Last week our Friday drop-in session was an opportunity to hear from MIA members about their experiences of fraudulent purchases, following reports from two MI retailers.
Thanks to the members who engaged with this session the discussion was useful to us in scoping out the extent of the potential challenges, and it also helped us in cementing some simple advice around taking card payments online or by telephone.
- Telephone ‘Cardholder Not Present’ payments for mail orders are unsafe and there is no protection should there later be a chargeback or other dispute. A safer alternative if the customer is uncomfortable with ordering online, would be to send them an invoice which can be paid by bank transfer before the goods are despatched. It’s a good idea to ask them to use the invoice number as a reference.
- Whichever payment processing and merchant bank companies you use, ensure that you have enabled and are properly using the protections they offer, such as 3D authentication. These systems are not infallible but they do lessen the chances of losing out.
- Always use tracked delivery services as a minimum, with proper proof of delivery. Insured carriage can be expensive but it’s worth considering on higher priced items if you can make it viable.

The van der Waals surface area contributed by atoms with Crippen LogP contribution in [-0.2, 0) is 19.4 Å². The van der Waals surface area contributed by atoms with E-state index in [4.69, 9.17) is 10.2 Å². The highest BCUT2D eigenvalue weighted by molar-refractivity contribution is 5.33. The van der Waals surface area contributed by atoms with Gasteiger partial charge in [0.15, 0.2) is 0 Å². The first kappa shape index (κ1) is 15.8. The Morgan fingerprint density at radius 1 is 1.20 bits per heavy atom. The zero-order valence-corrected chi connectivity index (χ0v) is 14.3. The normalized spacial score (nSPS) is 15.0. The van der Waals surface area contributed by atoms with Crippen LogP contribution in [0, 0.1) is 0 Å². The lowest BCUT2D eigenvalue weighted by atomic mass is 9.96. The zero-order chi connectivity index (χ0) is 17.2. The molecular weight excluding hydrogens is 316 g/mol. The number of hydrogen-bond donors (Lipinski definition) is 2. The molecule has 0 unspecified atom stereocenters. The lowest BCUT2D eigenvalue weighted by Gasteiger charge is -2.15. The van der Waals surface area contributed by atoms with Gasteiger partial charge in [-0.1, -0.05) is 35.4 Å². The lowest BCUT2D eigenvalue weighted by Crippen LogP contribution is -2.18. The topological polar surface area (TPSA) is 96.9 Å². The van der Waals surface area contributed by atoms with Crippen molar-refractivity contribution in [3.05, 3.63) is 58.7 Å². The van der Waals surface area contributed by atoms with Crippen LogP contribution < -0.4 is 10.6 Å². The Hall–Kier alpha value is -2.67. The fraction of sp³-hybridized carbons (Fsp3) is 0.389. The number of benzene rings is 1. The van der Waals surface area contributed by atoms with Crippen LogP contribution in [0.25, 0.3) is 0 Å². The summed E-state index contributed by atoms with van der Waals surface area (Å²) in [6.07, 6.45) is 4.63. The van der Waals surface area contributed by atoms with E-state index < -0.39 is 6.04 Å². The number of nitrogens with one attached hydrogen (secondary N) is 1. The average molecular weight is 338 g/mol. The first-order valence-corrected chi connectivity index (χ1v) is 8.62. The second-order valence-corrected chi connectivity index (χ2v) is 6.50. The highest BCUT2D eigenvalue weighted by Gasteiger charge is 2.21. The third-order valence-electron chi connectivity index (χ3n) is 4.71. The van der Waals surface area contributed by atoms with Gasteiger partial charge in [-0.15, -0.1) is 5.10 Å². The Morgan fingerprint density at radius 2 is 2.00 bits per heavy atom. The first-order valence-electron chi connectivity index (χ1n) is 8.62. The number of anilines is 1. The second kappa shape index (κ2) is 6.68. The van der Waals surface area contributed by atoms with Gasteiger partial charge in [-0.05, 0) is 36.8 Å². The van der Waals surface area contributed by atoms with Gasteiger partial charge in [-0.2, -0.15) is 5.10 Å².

- Listen to your gut instinct. If it’s telling you there is something suspicious about an order it’s advisable to do some basic research on the customer, including speaking to them to discuss the instrument(s) and accessories they have ordered. This is the kind of task best approached by an experienced member of the team but could also be part of training new staff. If you remain uneasy you should be prepared to make a judgement about the order.
- Click-and-collect is becoming increasingly popular with customers and businesses but this carries its own risks. You can help to mitigate these risks by having a conversation with the customer in advance of collection and asking them to bring with them the payment card they used to make the purchase. At the point of collection take a nominal payment of £1 from their card using Chip & Pin authentication (not contactless) and give them £1 back in cash to square things up.
It’s clear that making distance selling transactions water-tight is a challenge, and it’s something we plan to discuss with our friends at the BRC who will have experience and an overview of this issue from the wider retail community. Regardless of this, it’s easy with all the pressures of running a successful business to overlook some of the thoughts shared above.
If you have any questions or thoughts on the topic of distance-selling security we’d love to hear from you. Drop Matt an email or, if you’re coming to the MIA ‘Bringing the Industry Back Together’ event next Thursday, feel free to share your thoughts with us during the networking parts of the day.